Hamlet used to be my favorite, but as I age I am beginning to appreciate Shakespeare's comedies more.  Hamlet remains my second choice, though.  Third choice, Richard III.

Susan

 

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ConnieAnnKirk
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Re: Who's Your Favorite Shakespearean Character?


SusanHG wrote:

Feste from Twelfth Night.  The lines in Act 3 Scene 1 Lines 53-54 sum it up, "This fellow is wise enough to play the fool, And to do that well craves a kind of wit." Feste is forever the wise outsider in the play, and I can relate to that.

 

Hamlet used to be my favorite, but as I age I am beginning to appreciate Shakespeare's comedies more.  Hamlet remains my second choice, though.  Third choice, Richard III.

Susan

 


 

Nice quote, Susan!
~ConnieAnnKirk




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krakow
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Re: Who's Your Favorite Shakespearean Character?

Feste is forever the wise outsider in the play, and I can relate to that.

 

 

 

Kudos to Susan for posting such a personal note!  Perhaps in a different forum, she would eleborate . . .

 

 

Krakow

Krakow
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ConnieAnnKirk
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Re: Who's Your Favorite Shakespearean Character?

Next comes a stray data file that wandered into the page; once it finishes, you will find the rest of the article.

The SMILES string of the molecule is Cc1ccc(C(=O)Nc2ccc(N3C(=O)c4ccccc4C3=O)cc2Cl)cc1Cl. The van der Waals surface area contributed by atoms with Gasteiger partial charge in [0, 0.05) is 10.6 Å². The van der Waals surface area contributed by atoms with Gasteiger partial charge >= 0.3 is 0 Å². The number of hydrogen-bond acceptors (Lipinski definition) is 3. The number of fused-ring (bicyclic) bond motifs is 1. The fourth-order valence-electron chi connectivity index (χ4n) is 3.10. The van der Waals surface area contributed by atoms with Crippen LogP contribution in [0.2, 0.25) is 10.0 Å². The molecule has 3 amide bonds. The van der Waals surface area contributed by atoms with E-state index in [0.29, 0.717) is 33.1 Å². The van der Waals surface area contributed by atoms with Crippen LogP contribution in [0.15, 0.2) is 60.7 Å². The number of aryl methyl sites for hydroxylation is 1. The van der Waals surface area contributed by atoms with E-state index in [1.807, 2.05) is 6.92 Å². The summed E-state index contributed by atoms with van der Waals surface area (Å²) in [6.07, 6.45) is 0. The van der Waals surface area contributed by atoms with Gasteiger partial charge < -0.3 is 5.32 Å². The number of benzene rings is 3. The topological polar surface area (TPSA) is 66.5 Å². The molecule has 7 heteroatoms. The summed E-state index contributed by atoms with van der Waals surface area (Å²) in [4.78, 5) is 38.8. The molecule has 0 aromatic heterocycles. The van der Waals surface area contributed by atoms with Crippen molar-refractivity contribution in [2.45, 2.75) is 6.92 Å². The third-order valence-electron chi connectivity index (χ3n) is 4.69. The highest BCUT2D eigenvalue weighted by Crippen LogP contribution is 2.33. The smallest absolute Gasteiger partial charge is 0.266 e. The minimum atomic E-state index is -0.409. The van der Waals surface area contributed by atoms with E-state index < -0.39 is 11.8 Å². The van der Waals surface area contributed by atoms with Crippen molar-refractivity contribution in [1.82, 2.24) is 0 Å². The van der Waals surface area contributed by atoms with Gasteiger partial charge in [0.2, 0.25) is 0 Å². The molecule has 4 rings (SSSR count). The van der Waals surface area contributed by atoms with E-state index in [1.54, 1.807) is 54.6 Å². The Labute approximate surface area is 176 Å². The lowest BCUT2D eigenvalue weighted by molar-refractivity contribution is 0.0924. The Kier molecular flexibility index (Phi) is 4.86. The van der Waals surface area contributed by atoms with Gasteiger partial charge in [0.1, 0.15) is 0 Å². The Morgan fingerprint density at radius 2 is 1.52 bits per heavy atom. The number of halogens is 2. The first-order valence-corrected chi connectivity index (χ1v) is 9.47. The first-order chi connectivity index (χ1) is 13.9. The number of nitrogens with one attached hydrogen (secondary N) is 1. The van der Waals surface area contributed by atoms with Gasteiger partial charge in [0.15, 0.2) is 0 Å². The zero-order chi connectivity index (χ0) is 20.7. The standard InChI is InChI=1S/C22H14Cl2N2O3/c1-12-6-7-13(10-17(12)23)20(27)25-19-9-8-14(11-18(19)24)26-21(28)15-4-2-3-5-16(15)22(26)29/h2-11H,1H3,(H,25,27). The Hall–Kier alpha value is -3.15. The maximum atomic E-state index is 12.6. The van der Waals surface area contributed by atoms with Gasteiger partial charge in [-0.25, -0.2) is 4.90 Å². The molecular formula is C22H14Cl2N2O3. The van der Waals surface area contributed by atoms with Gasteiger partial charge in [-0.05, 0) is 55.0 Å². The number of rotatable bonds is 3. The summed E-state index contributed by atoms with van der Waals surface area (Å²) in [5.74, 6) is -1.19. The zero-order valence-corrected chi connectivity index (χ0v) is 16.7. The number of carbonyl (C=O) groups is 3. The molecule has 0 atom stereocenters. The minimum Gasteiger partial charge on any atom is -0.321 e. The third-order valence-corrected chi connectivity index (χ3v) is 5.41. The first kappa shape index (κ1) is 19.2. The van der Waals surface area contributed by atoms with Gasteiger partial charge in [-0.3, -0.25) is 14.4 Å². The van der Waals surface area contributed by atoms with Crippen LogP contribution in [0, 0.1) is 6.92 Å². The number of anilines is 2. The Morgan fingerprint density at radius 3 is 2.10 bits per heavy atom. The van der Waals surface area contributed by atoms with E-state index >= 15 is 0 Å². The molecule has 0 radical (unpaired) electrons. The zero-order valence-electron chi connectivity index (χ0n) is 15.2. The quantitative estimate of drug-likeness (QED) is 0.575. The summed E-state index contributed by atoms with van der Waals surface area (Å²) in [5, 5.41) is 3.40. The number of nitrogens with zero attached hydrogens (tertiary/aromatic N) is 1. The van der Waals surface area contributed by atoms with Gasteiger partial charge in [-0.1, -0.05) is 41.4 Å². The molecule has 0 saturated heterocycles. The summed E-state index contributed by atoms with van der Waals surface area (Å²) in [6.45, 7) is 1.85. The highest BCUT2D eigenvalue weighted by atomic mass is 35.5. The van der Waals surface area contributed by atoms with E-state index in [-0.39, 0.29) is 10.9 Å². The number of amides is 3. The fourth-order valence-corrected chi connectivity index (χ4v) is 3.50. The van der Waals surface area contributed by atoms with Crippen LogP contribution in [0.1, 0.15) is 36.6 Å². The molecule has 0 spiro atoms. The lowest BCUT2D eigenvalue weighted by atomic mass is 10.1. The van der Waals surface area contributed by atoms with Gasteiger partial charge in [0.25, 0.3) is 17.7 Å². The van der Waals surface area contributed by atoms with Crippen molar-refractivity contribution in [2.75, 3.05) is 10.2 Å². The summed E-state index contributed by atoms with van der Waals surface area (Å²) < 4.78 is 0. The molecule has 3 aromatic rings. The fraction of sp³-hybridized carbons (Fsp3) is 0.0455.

krakow wrote:

Feste is forever the wise outsider in the play, and I can relate to that.

 

 

 

Kudos to Susan for posting such a personal note!  Perhaps in a different forum, she would eleborate . . .

 

 

Krakow


 

Welcome, Krakow!  I'm not quite sure what you see as personal in S's. note, but I'm glad she posted also!
~ConnieAnnKirk




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krakow
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Re: Who's Your Favorite Shakespearean Character?

Hey Connie,

Thank you for the warm welcome!!  I look forward to chatting with fellow book lovers here!!  My comment regarding Susan's statement is that she seems to be saying that, in some way, she is a wise outsider in life forever looking in.  Again, I give her credit for making the statement and I support her selection of Feste as her favorite.Thank you again for welcoming me onboard!!

Krakow
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ConnieAnnKirk
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Re: Who's Your Favorite Shakespearean Character?


krakow wrote:

Hey Connie,

Thank you for the warm welcome!!  I look forward to chatting with fellow book lovers here!!  My comment regarding Susan's statement is that she seems to be saying that, in some way, she is a wise outsider in life forever looking in.  Again, I give her credit for making the statement and I support her selection of Feste as her favorite.Thank you again for welcoming me onboard!!


 

Oh, I gotcha, krakow.  Thanks for elaborating! 
~ConnieAnnKirk